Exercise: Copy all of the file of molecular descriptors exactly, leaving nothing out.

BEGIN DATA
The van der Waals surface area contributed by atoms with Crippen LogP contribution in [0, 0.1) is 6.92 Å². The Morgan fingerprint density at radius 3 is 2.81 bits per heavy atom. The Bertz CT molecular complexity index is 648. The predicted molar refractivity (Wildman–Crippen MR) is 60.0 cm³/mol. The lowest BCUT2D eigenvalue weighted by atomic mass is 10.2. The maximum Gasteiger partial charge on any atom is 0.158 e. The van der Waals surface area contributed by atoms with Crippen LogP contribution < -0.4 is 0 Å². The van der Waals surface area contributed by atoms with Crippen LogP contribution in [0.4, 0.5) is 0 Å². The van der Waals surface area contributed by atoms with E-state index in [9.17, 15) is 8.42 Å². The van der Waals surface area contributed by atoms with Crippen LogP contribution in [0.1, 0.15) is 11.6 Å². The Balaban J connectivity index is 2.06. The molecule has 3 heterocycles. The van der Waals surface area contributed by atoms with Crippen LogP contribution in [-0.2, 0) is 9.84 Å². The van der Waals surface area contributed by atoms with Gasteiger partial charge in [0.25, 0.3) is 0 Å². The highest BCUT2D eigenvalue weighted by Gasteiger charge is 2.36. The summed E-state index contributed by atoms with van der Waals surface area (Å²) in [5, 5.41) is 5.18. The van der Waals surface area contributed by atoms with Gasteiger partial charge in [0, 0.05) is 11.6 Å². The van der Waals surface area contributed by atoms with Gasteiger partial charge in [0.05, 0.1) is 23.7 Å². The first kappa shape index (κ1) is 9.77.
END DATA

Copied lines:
The van der Waals surface area contributed by atoms with Crippen LogP contribution in [0, 0.1) is 6.92 Å². The Morgan fingerprint density at radius 3 is 2.81 bits per heavy atom. The Bertz CT molecular complexity index is 648. The predicted molar refractivity (Wildman–Crippen MR) is 60.0 cm³/mol. The lowest BCUT2D eigenvalue weighted by atomic mass is 10.2. The maximum Gasteiger partial charge on any atom is 0.158 e. The van der Waals surface area contributed by atoms with Crippen LogP contribution < -0.4 is 0 Å². The van der Waals surface area contributed by atoms with Crippen LogP contribution in [0.4, 0.5) is 0 Å². The van der Waals surface area contributed by atoms with E-state index in [9.17, 15) is 8.42 Å². The van der Waals surface area contributed by atoms with Crippen LogP contribution in [0.1, 0.15) is 11.6 Å². The Balaban J connectivity index is 2.06. The molecule has 3 heterocycles. The van der Waals surface area contributed by atoms with Crippen LogP contribution in [-0.2, 0) is 9.84 Å². The van der Waals surface area contributed by atoms with Gasteiger partial charge in [0.25, 0.3) is 0 Å². The highest BCUT2D eigenvalue weighted by Gasteiger charge is 2.36. The summed E-state index contributed by atoms with van der Waals surface area (Å²) in [5, 5.41) is 5.18. The van der Waals surface area contributed by atoms with Gasteiger partial charge in [0, 0.05) is 11.6 Å². The van der Waals surface area contributed by atoms with Gasteiger partial charge in [0.05, 0.1) is 23.7 Å². The first kappa shape index (κ1) is 9.77.